Campania, Playground of the Ancient Greeks
Italian wine guide “Gambero Rosso” calls owner Gaetano Ciccarella “one of the great little veterans of Irpinian winemaking with almost 20 years experience under his belt.” Ciccarella began in 1989 with cultivating 40 hectares of vineyards in Avellino and later began to produce his own wine. By 1993 after his first vintage, D’Anteche Terre was receiving critical acclaim. Gaetano Ciccarella and his associates at the estate say that they are moved by the passion to make wine as it was made in their region 2,000 years ago when Virgil and Pliny exalted Fiano d’Avellino and Greco di Tufo. The pride and the knowledge of that time now guide their work.
Cantine Gran Furor Divina Costiera di Marisa Cuomo is located in Furore on the famed Amalfi Coast. The rocky vineyards of husband and wife Andrea Ferraioli and Maria Cuomo are arranged on stone-walled terraces along the cliffs at altitudes between 980 to 1,300 feet above sea level and overlook a rugged coastline and magnificent sea that is treasured by tourists. The D.O.C. viticultural area Costa d’Amalfi was established in 1995, recognizing the quality of the wines in the area, especially the reds Aglianico and Piedirosso. Marisa Cuomo is the most accomplished winery in the appellation and has won international accolades especially for its Costa d’Amalfi Fiorduva, which won Gambero Rosso’s highest Tre Bicchierri award each year between 2004 and 2007. Along with Aglianico and Piedirosso, Cuomo and Ferraioli dedicate themselves equally to lesser known indigenous “vines in the rocks,” such as Fenile. Ginestra, Ripoli, Biancatenera, Biancazita, San Nicola, and Pepelia. Consulting winemaker is Luigi Moio.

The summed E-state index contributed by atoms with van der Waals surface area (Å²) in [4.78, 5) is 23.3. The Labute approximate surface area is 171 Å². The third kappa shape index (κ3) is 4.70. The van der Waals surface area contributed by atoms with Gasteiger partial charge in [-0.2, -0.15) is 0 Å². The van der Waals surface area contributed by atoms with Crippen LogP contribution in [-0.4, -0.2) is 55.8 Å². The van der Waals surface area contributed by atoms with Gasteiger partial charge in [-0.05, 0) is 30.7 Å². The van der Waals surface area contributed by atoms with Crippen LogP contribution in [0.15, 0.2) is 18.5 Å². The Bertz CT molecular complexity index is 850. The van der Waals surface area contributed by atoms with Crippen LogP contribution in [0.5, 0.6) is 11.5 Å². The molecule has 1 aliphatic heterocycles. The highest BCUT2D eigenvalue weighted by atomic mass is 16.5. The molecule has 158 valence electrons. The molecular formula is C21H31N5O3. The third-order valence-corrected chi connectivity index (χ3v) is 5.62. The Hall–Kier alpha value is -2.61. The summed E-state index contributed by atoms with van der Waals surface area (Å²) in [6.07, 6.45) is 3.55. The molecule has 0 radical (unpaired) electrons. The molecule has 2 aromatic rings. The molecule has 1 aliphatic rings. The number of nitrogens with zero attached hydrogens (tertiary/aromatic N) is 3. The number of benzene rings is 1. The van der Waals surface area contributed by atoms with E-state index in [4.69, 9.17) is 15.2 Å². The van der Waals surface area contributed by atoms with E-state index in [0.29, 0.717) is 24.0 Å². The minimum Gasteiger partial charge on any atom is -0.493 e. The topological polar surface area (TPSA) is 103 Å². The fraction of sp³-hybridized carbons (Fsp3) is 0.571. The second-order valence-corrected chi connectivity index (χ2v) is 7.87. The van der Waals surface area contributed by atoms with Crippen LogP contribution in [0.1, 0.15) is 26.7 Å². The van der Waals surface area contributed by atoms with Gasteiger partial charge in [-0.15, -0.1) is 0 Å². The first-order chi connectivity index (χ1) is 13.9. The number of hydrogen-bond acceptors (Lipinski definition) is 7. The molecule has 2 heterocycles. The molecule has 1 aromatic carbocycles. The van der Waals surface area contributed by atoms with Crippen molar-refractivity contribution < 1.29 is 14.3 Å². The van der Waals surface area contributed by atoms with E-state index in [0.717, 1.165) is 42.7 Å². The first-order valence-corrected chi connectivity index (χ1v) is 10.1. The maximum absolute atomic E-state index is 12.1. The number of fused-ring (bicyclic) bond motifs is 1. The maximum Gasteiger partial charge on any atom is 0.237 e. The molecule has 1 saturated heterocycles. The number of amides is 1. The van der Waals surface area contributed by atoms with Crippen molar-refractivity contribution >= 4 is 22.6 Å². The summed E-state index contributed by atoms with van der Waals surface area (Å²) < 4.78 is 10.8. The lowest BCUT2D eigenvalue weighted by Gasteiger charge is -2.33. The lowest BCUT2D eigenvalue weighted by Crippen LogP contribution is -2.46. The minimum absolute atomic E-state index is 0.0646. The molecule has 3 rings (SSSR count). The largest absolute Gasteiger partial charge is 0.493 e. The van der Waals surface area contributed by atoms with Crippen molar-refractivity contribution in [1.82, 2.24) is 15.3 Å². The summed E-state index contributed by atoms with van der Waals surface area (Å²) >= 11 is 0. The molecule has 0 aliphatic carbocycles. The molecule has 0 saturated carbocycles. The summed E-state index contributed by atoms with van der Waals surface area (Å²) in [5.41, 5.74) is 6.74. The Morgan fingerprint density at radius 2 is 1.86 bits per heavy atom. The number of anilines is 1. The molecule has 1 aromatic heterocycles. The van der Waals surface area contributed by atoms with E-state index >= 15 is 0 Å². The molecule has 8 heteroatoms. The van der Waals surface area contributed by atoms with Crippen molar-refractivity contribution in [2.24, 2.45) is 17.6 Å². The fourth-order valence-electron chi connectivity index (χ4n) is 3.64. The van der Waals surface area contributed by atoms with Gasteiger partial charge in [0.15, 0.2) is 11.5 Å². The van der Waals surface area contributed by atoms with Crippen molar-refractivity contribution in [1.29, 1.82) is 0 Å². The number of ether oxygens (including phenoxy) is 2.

Located in the town of Cesinali in the heart of Irpinia east of Naples, the I Favati estate is owned by brothers Piersabino and Giancarlo Favati along with Rosanna Petrozzielio, Giancarlo’s wife. Their state-of-the-art winery was built in 1998, and they keep production at about 4,000 cases a year so that they can concentrate on making the highest quality wines. They specialize in the ancient wines in the area, Fiano di Avelino, Greco di Tufo, and Aglianico, both Aglianico d’Irpinia with and I.G.T. classification and the more highly regulated D.O.C.G. Aglianico di Taurasi.. Carmine Valentino is the winemaker.
Celebrations Wine Club – Italian Wines of the Month
D’Antiche Terre – 2006 Aglianico Campania
This charming wine is predominantly Aglianico but with small amounts of Piedirosso and Sciascinuso. The Coriliano vineyard is located 550 meters above sea level, with young vines from six to ten years old. Aged for one year in large oak casks and showing wild berry and spice flavors and aromas, the Coriliano Aglianico has a bright ruby color with flavors just as vivid. Serve at cool room temperature with everything from red meats to pale bean soups and, of course, pasta with sauces of any color. At just 12.5% alcohol, you can go back for seconds and thirds without falling off your chair.
D’Antiche Terre – 2007 Coda di Volpe
It’s clearly not Chardonnay and won’t ever be confused with Sauvignon Blanc. But you’ll love it. Coda di Volpe or “tail of the fox” was so named by Pliny the Elder, author and naturalist during the early Roman empire, because he saw a resemblance between the shape of the grape cluster and a fox tail. The wine has an intense flowery bouquet and fresh fruit flavors with a light almond finish. Serve chilled with appetizers and first courses.
I Favati – 2006 Campi Taurasini “Cretarossa”